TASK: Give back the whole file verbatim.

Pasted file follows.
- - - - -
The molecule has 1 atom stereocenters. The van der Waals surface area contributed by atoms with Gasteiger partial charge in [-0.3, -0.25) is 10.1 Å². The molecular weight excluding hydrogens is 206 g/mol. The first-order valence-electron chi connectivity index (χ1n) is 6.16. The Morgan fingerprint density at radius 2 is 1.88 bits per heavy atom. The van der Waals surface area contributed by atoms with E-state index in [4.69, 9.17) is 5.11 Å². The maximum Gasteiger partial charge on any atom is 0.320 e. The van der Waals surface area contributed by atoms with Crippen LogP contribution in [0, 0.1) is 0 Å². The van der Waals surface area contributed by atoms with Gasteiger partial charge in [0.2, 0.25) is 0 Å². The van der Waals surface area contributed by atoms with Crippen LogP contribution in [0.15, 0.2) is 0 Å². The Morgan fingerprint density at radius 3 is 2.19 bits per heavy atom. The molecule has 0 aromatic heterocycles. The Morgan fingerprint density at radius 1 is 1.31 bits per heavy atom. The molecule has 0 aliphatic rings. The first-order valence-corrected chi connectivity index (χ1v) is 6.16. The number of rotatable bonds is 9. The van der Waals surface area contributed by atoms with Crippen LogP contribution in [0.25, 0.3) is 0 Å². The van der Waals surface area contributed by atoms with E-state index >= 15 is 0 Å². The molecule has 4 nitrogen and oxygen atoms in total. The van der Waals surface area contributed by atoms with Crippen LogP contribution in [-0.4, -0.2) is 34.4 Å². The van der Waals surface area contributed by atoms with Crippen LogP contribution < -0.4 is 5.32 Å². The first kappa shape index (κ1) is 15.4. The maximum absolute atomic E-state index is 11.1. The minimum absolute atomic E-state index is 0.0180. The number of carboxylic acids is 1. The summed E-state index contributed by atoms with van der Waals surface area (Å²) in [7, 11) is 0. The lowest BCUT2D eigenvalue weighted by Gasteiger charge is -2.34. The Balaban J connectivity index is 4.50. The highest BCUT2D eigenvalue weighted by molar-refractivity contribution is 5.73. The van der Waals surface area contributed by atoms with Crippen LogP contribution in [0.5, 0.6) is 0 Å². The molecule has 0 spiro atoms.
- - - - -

The molecule has 1 atom stereocenters. The van der Waals surface area contributed by atoms with Gasteiger partial charge in [-0.3, -0.25) is 10.1 Å². The molecular weight excluding hydrogens is 206 g/mol. The first-order valence-electron chi connectivity index (χ1n) is 6.16. The Morgan fingerprint density at radius 2 is 1.88 bits per heavy atom. The van der Waals surface area contributed by atoms with E-state index in [4.69, 9.17) is 5.11 Å². The maximum Gasteiger partial charge on any atom is 0.320 e. The van der Waals surface area contributed by atoms with Crippen LogP contribution in [0, 0.1) is 0 Å². The van der Waals surface area contributed by atoms with Gasteiger partial charge in [0.2, 0.25) is 0 Å². The van der Waals surface area contributed by atoms with Crippen LogP contribution in [0.15, 0.2) is 0 Å². The Morgan fingerprint density at radius 3 is 2.19 bits per heavy atom. The molecule has 0 aromatic heterocycles. The Morgan fingerprint density at radius 1 is 1.31 bits per heavy atom. The molecule has 0 aliphatic rings. The first-order valence-corrected chi connectivity index (χ1v) is 6.16. The number of rotatable bonds is 9. The van der Waals surface area contributed by atoms with Crippen LogP contribution in [0.25, 0.3) is 0 Å². The van der Waals surface area contributed by atoms with E-state index >= 15 is 0 Å². The molecule has 4 nitrogen and oxygen atoms in total. The van der Waals surface area contributed by atoms with Crippen LogP contribution in [-0.4, -0.2) is 34.4 Å². The van der Waals surface area contributed by atoms with Crippen LogP contribution < -0.4 is 5.32 Å². The first kappa shape index (κ1) is 15.4. The maximum absolute atomic E-state index is 11.1. The minimum absolute atomic E-state index is 0.0180. The number of carboxylic acids is 1. The summed E-state index contributed by atoms with van der Waals surface area (Å²) in [7, 11) is 0. The lowest BCUT2D eigenvalue weighted by Gasteiger charge is -2.34. The Balaban J connectivity index is 4.50. The highest BCUT2D eigenvalue weighted by molar-refractivity contribution is 5.73. The van der Waals surface area contributed by atoms with Crippen LogP contribution in [0.5, 0.6) is 0 Å². The molecule has 0 spiro atoms.